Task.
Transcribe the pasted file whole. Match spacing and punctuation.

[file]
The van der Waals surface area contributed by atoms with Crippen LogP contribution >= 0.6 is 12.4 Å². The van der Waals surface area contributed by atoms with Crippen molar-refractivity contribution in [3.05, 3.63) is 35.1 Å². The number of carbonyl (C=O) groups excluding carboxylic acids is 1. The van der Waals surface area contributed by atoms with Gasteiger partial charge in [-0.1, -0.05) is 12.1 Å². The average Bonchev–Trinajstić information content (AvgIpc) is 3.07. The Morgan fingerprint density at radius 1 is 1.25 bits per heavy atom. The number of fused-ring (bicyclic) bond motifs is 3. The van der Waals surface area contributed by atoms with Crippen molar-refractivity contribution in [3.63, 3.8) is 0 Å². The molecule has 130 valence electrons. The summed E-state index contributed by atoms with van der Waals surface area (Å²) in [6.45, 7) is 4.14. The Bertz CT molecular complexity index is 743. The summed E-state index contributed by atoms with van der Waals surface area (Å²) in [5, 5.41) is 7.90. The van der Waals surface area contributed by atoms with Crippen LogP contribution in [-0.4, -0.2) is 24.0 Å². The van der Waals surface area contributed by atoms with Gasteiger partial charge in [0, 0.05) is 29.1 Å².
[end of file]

The van der Waals surface area contributed by atoms with Crippen LogP contribution >= 0.6 is 12.4 Å². The van der Waals surface area contributed by atoms with Crippen molar-refractivity contribution in [3.05, 3.63) is 35.1 Å². The number of carbonyl (C=O) groups excluding carboxylic acids is 1. The van der Waals surface area contributed by atoms with Gasteiger partial charge in [-0.1, -0.05) is 12.1 Å². The average Bonchev–Trinajstić information content (AvgIpc) is 3.07. The Morgan fingerprint density at radius 1 is 1.25 bits per heavy atom. The number of fused-ring (bicyclic) bond motifs is 3. The van der Waals surface area contributed by atoms with Crippen molar-refractivity contribution in [3.63, 3.8) is 0 Å². The molecule has 130 valence electrons. The summed E-state index contributed by atoms with van der Waals surface area (Å²) in [6.45, 7) is 4.14. The Bertz CT molecular complexity index is 743. The summed E-state index contributed by atoms with van der Waals surface area (Å²) in [5, 5.41) is 7.90. The van der Waals surface area contributed by atoms with Crippen LogP contribution in [-0.4, -0.2) is 24.0 Å². The van der Waals surface area contributed by atoms with Gasteiger partial charge in [0, 0.05) is 29.1 Å².